There was a moment during my surgery when I began to make out a faint light in the distance. It was still very dark, but I felt calm. I wasn’t nervous. Was this it? Was this the end? Spoiler alert, I’m still here. No it was just the light of the surgery room that I could make out through my closed eyelids. I couldn’t open my eyes or feel my body, but I began to hear voices. These voices were arguing, one voice saying to the other, “I disagree with you, I don’t think we should do that” and another voice saying, “We don’t have time.”
I woke up in the recovery room hours later and it wasn’t even lunch time. I had timidly asked the doctors, “Was everything ok in surgery?” to which they smiled and said everything was fine.
So back to Jesus. Jesus in his own way was a community organizer. From the beginning he gathered disciples around him – men, women and children, and traveled with them during his ministry. If anyone could have tried to “do it alone,” you might expect it of him. But even Jesus surrounded himself with a community, the same community to which we are called to be a part of this morning. Each of us, as a disciple, a seeker of justice and peace, even a critic, or a follower of the path that Jesus walked, all of us has a calling, a deep purpose, a vocation and there are things that we need to do in this world, and gifts that we have been given in order to do them, no matter what great challenges we face. We as the hands and feet, can make a difference for the better in our personal relationships, and in our families. We as the eyes, and ears can contribute and improve our neighborhoods and our communities. We as the body can do wonders. Doesn’t that sound like a wonderful world?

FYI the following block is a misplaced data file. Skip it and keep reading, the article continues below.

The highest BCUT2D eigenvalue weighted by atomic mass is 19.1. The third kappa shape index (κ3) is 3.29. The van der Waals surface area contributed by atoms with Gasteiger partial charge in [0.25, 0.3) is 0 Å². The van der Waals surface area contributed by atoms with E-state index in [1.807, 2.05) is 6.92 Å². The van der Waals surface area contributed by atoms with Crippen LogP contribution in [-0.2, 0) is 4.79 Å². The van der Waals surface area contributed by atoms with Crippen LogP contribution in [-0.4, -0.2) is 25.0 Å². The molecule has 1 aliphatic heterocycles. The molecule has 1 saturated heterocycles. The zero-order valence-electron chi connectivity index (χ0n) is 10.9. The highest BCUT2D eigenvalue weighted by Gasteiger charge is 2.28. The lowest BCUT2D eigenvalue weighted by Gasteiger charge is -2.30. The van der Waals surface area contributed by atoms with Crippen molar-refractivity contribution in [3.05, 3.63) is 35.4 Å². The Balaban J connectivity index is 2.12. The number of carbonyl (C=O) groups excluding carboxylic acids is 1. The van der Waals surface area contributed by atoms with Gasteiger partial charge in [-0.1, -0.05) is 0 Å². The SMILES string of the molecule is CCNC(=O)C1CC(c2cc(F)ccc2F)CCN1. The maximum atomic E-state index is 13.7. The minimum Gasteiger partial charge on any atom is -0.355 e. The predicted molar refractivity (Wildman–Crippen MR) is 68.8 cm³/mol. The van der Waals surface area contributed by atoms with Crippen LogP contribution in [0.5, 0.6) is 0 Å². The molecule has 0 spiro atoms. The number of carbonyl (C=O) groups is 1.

It’s not reasonable for me to assume we can fight every evil in the world. There are just too many of them. But you can do something; and the difference between doing something and doing nothing is everything. Thomas Merton says, “Vocation does not come from a voice ‘out there’ calling me to be something I am not. It comes from a voice ‘in here’ calling me to be the person I was born to be, to fulfill the original selfhood given me at birth by God.”
John Walsh in our Monday prayer group this week reminded me of this Howard Thurman quote – “The hard thing when you get old is to keep your horizons open. The first part of your life everything is in front of you, all your potential and promise. But over the years, you make decisions; you carve yourself into a given shape. Then the challenge is to keep discovering the green growing edge.”
My heart attack was the gift I discovered at the green growing edge. It allowed me time to find the other half of my heart, my partner Joette. Joette, you are the nomad, and I am the wanderer, and in that wonderful mystery of life we found each other. My heart attack was a gift because it allowed my heart to stretch even larger because it was filled by your love for me. You saved my life and I will honor you by living a life for others. To the Body, I say thank you! Thank you for your smoked chicken, your vegetable soups, your beautiful cards and flowers, your emails, and your love. Thank you to those who stepped up when I stumbled. My heart attack was a gift of love, and that love I will never stop giving.
We all know that indifference kills, so in service to peace and love, in service to compassion and justice, we can simply start by listening to that small voice calling from in here. And then we show up, just as you showed up for me, because “that’s what it’s all about”. Amen.